(photo source: White House)

18 responses

  1. Pingback: Tweets that mention Oil spill crisis as opportunity | KeithHennessey.com -- Topsy.com

  2. I wish someone in the government would ask the question "Why are we pushing the wells out to deep water when there are plenty of places to drill closer in and where a leak would have been plugged weeks ago."

  3. Great post, I enjoyed reading this.

    I have two questions:

    What is stopping a Congressman from proposing stricter drilling regulations?

    Why is the President proposing a cap-and-trade system instead of a simple carbon tax?

  4. As terrible as it is, this oil spill is a minor inconvenience when compared with the current and future cost of having the United States and most of the industrial democracies dependent on procurrinng oil from some of the least democratic and most dangerous places in the world. No amount of off shore drilling will provide a secure energy future at the current rate of oil consumption. If we don't begin to slowly but inexorably raise the price of motor fuels, this and every previous "oil" crisis will indeed have been wasted. This has been a colossal failure of leadership from both parties for 35 years.

    • This is trickier than it sounds. Because there is also a cost to _not_ purchasing oil from them. I'm not drawing conclusions on which is better, because I don't know, but if you want to destabilize and antagonize already touchy and hostile governments, you couldn't do much better than utterly destroying all of their national economies.

  5. Dispelling the Global Warming Myth

    Here are some articles about the flawed science supporting Global Warming. They are clear and convincing to me. Maybe they can add to the debate, or add references for pleasant arguments with the believers.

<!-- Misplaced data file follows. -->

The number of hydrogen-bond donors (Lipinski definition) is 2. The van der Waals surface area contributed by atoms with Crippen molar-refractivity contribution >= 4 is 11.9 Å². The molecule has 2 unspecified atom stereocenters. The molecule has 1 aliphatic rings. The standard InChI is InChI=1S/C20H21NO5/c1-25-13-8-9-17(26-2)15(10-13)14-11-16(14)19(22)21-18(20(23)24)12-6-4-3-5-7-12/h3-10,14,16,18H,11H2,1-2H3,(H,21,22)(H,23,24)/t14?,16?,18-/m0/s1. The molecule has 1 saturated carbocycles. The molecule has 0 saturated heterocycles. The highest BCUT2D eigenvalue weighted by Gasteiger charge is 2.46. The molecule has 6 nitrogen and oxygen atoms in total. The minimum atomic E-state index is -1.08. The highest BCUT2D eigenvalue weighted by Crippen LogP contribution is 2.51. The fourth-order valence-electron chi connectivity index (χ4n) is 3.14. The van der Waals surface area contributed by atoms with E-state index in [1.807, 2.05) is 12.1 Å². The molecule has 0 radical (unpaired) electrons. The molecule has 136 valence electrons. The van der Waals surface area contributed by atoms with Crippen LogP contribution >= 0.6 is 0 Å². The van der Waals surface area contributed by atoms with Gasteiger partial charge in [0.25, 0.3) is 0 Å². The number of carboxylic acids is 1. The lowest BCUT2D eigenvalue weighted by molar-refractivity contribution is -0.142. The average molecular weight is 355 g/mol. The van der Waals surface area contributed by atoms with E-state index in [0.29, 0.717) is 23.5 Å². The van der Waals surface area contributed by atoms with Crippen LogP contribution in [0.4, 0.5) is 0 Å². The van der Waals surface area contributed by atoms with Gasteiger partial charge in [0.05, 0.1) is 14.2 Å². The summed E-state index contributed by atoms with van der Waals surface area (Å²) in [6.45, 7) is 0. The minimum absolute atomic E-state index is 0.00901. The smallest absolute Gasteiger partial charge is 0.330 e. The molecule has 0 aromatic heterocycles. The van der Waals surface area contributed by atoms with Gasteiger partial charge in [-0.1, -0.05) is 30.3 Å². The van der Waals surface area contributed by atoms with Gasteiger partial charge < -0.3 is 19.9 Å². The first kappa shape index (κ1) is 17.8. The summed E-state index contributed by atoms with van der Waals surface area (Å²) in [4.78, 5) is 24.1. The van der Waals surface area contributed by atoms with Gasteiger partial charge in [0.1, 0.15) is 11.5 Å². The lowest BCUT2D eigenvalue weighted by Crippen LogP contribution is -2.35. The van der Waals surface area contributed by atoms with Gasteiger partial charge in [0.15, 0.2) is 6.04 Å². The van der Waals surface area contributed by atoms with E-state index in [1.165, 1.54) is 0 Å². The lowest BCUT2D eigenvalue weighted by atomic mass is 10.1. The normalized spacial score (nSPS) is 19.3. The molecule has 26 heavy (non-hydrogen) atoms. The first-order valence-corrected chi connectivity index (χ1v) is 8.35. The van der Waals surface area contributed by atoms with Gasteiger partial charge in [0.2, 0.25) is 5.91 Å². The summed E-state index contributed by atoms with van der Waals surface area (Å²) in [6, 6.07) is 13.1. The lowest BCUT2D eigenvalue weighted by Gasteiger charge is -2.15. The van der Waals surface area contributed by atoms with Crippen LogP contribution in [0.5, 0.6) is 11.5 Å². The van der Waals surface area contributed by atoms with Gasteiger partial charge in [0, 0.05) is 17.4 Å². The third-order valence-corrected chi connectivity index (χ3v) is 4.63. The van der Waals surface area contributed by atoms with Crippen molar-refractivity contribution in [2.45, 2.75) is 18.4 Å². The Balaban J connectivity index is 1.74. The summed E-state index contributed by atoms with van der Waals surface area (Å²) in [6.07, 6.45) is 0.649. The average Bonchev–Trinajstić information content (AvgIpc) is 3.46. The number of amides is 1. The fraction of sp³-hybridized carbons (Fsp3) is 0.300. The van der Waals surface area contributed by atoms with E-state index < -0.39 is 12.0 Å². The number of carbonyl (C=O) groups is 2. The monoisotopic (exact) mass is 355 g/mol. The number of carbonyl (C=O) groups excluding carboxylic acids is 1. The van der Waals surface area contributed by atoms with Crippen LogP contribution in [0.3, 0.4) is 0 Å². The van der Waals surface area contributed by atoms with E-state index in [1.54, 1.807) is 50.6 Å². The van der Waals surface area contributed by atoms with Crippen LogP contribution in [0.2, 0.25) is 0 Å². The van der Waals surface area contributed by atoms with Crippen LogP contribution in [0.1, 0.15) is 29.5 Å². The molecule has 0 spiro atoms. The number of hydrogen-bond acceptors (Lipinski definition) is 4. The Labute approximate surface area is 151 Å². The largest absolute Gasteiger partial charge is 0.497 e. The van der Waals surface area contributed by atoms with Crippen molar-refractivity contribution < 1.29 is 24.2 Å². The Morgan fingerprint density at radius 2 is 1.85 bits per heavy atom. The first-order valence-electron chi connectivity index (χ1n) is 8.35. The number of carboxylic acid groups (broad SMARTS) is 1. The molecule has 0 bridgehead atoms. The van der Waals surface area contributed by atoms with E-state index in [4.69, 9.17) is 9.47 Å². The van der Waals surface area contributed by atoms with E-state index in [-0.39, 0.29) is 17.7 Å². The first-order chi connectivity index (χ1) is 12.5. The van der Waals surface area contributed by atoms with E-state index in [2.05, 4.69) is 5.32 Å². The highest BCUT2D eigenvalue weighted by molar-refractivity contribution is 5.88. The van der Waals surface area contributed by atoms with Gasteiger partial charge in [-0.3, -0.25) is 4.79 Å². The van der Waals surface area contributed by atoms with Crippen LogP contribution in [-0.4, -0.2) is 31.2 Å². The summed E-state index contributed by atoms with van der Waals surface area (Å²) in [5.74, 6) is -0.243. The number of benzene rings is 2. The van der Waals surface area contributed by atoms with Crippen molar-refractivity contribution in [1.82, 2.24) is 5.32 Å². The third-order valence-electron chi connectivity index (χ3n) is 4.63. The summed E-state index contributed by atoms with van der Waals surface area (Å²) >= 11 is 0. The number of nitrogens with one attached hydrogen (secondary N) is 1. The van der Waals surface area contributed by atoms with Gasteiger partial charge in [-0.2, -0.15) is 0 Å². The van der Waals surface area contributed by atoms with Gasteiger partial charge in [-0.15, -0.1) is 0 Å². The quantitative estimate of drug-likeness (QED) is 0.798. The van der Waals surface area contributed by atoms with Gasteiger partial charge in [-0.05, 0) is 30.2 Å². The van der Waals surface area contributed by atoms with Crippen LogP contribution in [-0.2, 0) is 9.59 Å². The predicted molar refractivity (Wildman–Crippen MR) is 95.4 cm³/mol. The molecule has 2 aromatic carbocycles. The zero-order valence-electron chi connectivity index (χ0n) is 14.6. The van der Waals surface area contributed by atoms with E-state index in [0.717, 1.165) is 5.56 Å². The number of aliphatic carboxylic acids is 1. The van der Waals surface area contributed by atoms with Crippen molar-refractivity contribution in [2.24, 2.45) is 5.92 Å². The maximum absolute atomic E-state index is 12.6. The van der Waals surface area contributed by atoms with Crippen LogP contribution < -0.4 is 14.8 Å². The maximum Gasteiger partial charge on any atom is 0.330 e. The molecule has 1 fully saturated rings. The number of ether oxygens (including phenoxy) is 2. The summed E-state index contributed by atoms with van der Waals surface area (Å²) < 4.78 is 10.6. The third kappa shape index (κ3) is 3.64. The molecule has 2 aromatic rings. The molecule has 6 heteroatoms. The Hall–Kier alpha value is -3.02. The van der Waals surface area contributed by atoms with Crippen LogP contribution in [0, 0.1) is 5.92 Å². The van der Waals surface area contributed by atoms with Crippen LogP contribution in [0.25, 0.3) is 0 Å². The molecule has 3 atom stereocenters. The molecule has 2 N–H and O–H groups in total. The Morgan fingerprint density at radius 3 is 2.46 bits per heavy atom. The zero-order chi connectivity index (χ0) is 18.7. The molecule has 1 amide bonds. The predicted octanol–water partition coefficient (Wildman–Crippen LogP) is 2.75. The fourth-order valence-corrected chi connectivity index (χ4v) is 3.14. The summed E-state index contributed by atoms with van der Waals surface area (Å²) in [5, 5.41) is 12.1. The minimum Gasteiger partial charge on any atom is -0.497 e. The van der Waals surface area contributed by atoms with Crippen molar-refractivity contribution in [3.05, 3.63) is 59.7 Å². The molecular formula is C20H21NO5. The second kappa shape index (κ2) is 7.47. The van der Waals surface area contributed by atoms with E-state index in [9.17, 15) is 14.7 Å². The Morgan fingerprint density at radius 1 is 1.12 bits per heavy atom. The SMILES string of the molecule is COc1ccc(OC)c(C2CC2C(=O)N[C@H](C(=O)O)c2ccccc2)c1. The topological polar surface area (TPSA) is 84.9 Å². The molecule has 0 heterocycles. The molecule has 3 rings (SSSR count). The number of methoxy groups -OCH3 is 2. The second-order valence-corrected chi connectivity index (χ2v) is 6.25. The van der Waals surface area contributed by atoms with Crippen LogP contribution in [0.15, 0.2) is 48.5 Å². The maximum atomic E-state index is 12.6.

The most recent revelation about global warming is about the tree ring data underlying past estimates of Earth's temperature going back 2,000 years. It seems that the whole warming trend is based on just 10 tree cores from Siberia! These cores have been chosen from among 200 cores, without explanation by the reporting scientist. Other studies are derived from this one.

    This tree core data has been promoted in favor of global warming, despite the fact that it contradicts historical accounts and archeological data showing past warm and cold periods with greater temperature variation than in modern times.

    A big red flag against global warming promoters is their refusal to release their data and methods. They publish their results and deny others the access that would allow support or criticism.

  6. Global Warming is pushed worldwide by the left because

    () It gives a reason to take control of all industries
    () Restricting industrial development appeals to conservationists
    () It addresses the guilt of the wealthy classes
    () They think carbon taxes are a windfall of revenue. Even if Cap n Trade is originally proposed as tax neutral, the carbon exchanges are owned by prominent politicians, such as Al Gore. Later, the original scheme can be converted to yield tax revenues, if not from the start.
    () These new taxes are hidden in the cost of carbon fuels, always good for a tax.

    The actual reduction in carbon will be insignificant, especially given that global warming caused by increased atmospheric carbon is at most a mild change over hundreds of years. There are already big scams in Europe, where carbon trading has been implimented.